In Alaska, we were able to breathe easy this past summer. If rainy, at least it wasn't smoky for most of us. We were all painfully aware of the fires that swept through the Western U.S. and Canada. Families endured dense smoke in downtown Seattle. We watched in horror as the California fires consumed entire neighborhoods. One of my staff flew south to help his mother evacuate from her home as fires raged.
And fire is not a stranger to Alaska forests and neighborhoods. Those of us who have been around for a few years remember many smoky summers and fires that have burned homes and neighborhoods. Three years ago, fires swept through a number of properties owned by The Nature Conservancy with loss of several historic homestead cabins.
Unfortunately, as our climate changes, we can expect bigger, more frequent, and more intense fires across Alaska. Climate scientists at the University of Alaska Fairbanks have predicted this trend and the fires are proving them right.
[Warming, fires, warming, fires: How tundra fires can create an unstoppable cycle]
As the U.S. fights wildfires across the country, the federal government is burning through money that could instead go toward making forests healthier — and less fire prone.
At a price tag of more than $2.4 billion so far, the government has spent more money fighting fires this year than in any other wildfire season on record. Fires have already burned more than 8.8 million acres this year, according to the National Interagency Fire Center, and large fires are still blazing in many states, particularly in the West.
Not all wildfires are bad or need to be put out, especially in Alaska where many fires burn in remote areas. When fires are part of a forest's natural cycle, they can actually help plants and animals. Fires have always been a part of the natural cycle for the boreal forests of Interior Alaska.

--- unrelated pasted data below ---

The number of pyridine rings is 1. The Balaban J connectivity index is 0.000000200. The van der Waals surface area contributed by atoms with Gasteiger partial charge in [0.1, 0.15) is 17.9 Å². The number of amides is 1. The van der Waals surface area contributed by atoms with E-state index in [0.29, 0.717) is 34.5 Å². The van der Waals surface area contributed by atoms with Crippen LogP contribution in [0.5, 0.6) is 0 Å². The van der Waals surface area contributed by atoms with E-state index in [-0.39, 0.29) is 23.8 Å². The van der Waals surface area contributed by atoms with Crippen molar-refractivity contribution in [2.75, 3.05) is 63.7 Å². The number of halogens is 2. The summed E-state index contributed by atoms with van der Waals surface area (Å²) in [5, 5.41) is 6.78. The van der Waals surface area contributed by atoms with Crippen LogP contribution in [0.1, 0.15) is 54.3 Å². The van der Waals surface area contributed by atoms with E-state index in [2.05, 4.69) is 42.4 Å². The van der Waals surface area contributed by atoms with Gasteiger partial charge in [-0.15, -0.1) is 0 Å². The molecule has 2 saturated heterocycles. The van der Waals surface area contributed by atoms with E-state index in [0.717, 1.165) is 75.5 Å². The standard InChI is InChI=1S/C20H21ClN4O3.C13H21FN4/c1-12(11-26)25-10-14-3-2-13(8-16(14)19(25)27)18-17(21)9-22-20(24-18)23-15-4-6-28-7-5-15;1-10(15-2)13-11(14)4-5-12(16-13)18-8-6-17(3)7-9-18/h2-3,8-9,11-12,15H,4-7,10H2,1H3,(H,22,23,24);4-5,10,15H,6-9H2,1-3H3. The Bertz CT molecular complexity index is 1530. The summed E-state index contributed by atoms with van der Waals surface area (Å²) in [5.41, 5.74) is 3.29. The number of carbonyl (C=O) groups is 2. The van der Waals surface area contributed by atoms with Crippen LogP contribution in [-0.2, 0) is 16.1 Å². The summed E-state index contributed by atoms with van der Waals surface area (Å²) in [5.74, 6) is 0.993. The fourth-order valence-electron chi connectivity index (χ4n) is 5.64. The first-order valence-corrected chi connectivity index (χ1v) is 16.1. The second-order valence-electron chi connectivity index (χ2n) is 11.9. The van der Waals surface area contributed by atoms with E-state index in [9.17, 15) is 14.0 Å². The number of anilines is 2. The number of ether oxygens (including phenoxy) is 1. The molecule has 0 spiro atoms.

But when conditions are warmer and drier, when branches and moss become tinder dry, fires grow bigger and hotter. They become megafires that destroy homes and threaten human lives.
Across the country firefighting costs are going up year after year. This year's fire season has reignited a discussion in Congress over how to pay for firefighting.
[Backfiring pickup starts 'insane' string of Mat-Su wildfires]
As legislators consider additional disaster relief aid in response to the hurricanes that recently devastated parts of the U.S. and Caribbean, lawmakers should also provide further funding for fire suppression and permanently change the way the U.S. pays to fight wildfires. Congress needs to treat wildfires like the disasters they are and make disaster funding accessible for federal firefighting efforts.
When the U.S. Forest Service and Department of the Interior do their annual budgeting, they have to plan for costs based on past fire seasons. But each new season is proving to be anything but average. For example, more than 52,000 fires have burned across the U.S. so far this year — greater than each of the last five years for that same period.
As fire suppression takes up more and more of the agencies' funds, they are borrowing money from programs like recreation and forest health to make up budget shortfalls. But it's that conservation work — such as restoring forests and removing brush — that helps reduce the risk of fire in the first place.
We need to break out of this cycle — and Congress holds the keys to a solution. We need to change how we fund firefighting. Both chambers of Congress are currently considering legislation that would do just that. The Senate this fall introduced the Wildfire Disaster Funding Act, and the House of Representatives introduced a similar bill this summer. The Senate also added a fire-funding solution to a flood insurance bill.
At The Nature Conservancy in Alaska, we think these comprehensive congressional approaches are a great idea. And we've been collaborating with a broad coalition — ranging from sportsmen's groups to other environmental organizations — to show the bipartisan support for a wildfire funding fix.
We know that firefighting costs are going to continue to rise. And under the government's current funding structure, the U.S. can't keep up.
So it's critical for Congress to pass a solution to this problem. We need to not only fight megafires, but also keep our forests healthy to help prevent those damaging fires from happening in the first place — and protect our nation's land, property and people.
Please reach out to Alaska's congressional delegation and encourage them to support fire funding legislation. Go to http://bit.ly/wildfirefix.
Rand Hagenstein is executive director of The Nature Conservancy in Alaska.
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